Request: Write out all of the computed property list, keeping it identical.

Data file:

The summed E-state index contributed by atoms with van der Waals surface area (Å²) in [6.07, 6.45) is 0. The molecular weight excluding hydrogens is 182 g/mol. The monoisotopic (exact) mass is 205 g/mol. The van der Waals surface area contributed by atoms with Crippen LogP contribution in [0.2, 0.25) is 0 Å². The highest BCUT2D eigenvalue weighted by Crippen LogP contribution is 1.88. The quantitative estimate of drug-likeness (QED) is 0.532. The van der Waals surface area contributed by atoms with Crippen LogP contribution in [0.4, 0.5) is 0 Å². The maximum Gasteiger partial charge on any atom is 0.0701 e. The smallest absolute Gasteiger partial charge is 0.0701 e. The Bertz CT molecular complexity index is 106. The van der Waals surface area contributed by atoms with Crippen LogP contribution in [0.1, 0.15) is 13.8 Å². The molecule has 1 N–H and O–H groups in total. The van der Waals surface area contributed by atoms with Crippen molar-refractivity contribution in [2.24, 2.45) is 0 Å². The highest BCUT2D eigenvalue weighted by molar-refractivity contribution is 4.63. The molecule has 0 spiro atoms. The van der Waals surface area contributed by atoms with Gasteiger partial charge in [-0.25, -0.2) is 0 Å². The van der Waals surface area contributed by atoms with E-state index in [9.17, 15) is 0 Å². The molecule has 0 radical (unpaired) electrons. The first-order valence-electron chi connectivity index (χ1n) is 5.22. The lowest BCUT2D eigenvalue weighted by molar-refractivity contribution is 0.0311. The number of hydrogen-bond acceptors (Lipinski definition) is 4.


The summed E-state index contributed by atoms with van der Waals surface area (Å²) in [6.07, 6.45) is 0. The molecular weight excluding hydrogens is 182 g/mol. The monoisotopic (exact) mass is 205 g/mol. The van der Waals surface area contributed by atoms with Crippen LogP contribution in [0.2, 0.25) is 0 Å². The highest BCUT2D eigenvalue weighted by Crippen LogP contribution is 1.88. The quantitative estimate of drug-likeness (QED) is 0.532. The van der Waals surface area contributed by atoms with Crippen LogP contribution in [0.4, 0.5) is 0 Å². The maximum Gasteiger partial charge on any atom is 0.0701 e. The smallest absolute Gasteiger partial charge is 0.0701 e. The Bertz CT molecular complexity index is 106. The van der Waals surface area contributed by atoms with Crippen LogP contribution in [0.1, 0.15) is 13.8 Å². The molecule has 1 N–H and O–H groups in total. The van der Waals surface area contributed by atoms with Crippen molar-refractivity contribution in [2.24, 2.45) is 0 Å². The highest BCUT2D eigenvalue weighted by molar-refractivity contribution is 4.63. The molecule has 0 spiro atoms. The van der Waals surface area contributed by atoms with Gasteiger partial charge in [-0.25, -0.2) is 0 Å². The van der Waals surface area contributed by atoms with E-state index in [9.17, 15) is 0 Å². The molecule has 0 radical (unpaired) electrons. The first-order valence-electron chi connectivity index (χ1n) is 5.22. The lowest BCUT2D eigenvalue weighted by molar-refractivity contribution is 0.0311. The number of hydrogen-bond acceptors (Lipinski definition) is 4.